Me:  "I said, I'm Chris's partner."  (I speak louder, like Patricia is hard of hearing.)

Patricia:  "Oh.  Sorry."  (Laughs nervously.)

Me:  "What is this about?"  (I'm truly annoyed now.)

Patricia:  "I'm calling you today to talk about different types of insurance for women."  (What?)

Me:  "There are no women in this household."

Patricia:  (Thinks for a minute.)  "Oh."  (Pause.)  "Thank you for your time."  (Hangs up.)

In the past, I've written posts about how, as gay people, we should go out of our way to help those who don't feel comfortable with us.  Something about trying to win them over with kindness, create a favorable impression, that sort of thing.

What do you think?  Did I create a favorable impression with Patricia today?  Probably not, right?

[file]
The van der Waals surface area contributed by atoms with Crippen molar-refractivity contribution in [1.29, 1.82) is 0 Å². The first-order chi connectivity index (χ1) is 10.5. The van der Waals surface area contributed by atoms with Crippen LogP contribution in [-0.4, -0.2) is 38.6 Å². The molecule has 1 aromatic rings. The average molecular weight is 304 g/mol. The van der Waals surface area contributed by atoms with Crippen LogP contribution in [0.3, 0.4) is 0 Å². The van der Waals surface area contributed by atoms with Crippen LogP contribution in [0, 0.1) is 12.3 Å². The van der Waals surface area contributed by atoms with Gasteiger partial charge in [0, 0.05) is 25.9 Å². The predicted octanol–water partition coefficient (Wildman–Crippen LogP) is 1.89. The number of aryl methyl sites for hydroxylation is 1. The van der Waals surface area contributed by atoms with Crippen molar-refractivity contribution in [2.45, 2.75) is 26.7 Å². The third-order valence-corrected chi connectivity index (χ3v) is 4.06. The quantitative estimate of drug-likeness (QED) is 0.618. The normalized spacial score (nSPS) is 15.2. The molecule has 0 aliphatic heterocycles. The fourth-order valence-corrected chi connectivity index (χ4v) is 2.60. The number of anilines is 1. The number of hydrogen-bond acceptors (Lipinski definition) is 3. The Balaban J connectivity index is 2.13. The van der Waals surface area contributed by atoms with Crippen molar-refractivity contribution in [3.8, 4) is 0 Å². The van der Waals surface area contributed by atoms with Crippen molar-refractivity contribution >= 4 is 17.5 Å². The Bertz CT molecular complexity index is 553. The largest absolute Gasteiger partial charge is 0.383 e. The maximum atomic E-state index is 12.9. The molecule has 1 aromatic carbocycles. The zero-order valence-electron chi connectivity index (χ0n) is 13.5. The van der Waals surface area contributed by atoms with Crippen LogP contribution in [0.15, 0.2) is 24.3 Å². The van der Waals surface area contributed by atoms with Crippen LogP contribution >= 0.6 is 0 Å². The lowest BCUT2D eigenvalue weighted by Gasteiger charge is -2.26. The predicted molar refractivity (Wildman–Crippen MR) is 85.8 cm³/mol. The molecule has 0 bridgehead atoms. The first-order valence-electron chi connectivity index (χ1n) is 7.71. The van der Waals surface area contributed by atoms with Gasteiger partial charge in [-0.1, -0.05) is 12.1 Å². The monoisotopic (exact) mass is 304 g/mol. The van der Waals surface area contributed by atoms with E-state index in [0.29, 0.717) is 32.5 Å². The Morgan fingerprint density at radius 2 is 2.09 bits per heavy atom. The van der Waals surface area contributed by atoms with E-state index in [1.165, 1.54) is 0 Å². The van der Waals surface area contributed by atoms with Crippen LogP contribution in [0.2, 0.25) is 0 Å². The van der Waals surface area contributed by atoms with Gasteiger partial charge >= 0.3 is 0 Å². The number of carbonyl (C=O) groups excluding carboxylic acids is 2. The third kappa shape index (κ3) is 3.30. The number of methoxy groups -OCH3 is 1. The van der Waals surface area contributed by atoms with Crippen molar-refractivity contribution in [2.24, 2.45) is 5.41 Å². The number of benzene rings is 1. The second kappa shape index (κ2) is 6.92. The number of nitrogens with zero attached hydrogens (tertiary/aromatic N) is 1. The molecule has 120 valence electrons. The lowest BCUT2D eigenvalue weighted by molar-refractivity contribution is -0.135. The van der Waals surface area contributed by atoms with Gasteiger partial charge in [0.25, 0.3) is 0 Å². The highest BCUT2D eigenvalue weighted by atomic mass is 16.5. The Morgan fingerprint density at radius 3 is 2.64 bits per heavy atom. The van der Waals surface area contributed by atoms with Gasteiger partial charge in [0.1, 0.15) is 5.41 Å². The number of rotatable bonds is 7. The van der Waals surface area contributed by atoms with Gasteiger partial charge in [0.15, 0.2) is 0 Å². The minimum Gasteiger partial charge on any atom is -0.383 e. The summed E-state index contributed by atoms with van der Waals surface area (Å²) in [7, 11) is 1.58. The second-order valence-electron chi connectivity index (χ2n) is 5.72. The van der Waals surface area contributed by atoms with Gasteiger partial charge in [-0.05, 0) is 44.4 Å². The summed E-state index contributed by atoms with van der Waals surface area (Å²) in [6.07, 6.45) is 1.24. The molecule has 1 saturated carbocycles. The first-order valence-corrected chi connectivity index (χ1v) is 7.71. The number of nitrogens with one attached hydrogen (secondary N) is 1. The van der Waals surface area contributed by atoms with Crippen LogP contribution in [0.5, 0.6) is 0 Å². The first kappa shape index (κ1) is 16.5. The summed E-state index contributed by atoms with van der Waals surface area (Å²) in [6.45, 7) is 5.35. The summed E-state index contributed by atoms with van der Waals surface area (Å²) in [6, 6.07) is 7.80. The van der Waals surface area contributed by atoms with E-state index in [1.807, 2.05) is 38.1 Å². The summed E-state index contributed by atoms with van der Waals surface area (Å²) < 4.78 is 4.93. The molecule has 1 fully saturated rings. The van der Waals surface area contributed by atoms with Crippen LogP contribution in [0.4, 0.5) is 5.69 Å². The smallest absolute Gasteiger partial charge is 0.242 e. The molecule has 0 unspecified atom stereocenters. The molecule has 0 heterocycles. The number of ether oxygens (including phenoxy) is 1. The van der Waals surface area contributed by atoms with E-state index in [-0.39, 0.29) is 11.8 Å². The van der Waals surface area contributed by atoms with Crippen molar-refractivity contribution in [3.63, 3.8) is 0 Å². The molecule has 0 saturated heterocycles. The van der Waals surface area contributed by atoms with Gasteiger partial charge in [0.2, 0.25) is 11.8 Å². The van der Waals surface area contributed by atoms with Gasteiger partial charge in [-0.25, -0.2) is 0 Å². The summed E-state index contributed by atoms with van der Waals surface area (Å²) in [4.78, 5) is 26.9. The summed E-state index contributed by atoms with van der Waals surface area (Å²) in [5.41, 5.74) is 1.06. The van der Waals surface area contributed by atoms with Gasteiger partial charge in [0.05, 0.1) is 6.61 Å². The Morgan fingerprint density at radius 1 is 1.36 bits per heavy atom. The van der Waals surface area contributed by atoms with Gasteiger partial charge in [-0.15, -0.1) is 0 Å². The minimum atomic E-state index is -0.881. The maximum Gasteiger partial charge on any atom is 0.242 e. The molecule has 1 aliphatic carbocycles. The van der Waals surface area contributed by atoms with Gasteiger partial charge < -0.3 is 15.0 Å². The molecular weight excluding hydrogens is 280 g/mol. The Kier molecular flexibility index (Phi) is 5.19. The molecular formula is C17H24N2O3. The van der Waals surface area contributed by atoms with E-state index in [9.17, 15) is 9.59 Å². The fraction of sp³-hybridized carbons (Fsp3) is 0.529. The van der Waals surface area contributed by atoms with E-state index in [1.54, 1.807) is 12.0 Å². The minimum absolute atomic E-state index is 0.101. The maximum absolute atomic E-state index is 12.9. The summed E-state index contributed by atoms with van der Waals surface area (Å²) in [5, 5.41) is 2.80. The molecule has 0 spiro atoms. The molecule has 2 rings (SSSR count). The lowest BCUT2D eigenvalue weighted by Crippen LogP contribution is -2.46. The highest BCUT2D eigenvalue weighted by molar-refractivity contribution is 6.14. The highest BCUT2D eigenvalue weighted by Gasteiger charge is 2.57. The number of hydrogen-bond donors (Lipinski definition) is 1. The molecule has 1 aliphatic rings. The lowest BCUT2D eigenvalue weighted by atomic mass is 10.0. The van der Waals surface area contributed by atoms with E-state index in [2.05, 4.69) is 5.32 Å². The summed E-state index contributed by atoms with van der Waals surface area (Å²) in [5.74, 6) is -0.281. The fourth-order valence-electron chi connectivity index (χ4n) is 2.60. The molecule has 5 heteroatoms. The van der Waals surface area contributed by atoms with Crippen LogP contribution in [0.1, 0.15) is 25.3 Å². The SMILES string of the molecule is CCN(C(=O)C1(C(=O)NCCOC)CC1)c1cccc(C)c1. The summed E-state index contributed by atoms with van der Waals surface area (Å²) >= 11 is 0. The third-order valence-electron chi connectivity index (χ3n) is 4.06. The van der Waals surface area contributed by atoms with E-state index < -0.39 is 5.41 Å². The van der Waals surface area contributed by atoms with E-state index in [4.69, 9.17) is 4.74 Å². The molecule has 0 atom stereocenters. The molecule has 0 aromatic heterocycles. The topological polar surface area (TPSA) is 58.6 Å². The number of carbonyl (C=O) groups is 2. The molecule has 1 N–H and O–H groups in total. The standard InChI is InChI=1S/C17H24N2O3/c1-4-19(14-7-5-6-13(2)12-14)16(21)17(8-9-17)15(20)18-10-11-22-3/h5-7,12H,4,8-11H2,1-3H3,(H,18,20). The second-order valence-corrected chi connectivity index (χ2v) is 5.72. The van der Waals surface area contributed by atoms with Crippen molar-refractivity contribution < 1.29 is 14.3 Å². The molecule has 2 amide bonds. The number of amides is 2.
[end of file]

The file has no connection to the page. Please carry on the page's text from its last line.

This is a picture of me sending apologetic vibes out into the universe for being so short-tempered with her.  After all, she's just trying to do her job.  Hopefully, I can undo whatever negative karma I created before something awful comes back to bite me in the ass.  

But, Patricia, here's what I hope you took from our exchange today:

1).  Don't assume every household you call is made up of a man and a woman.  There are different types people out there, in different living arrangements, and you should be able to think faster on your feet, so we don't get the impression we're being judged by what you say or, worse, what you don't say.      

2).  When you learn you've made a call to a gay male household, don't persist in trying to sell insurance for women.  This is where you turn off autopilot.  I assure you, most gay male households do not have women.  End your call gracefully and hang up.    

That's it.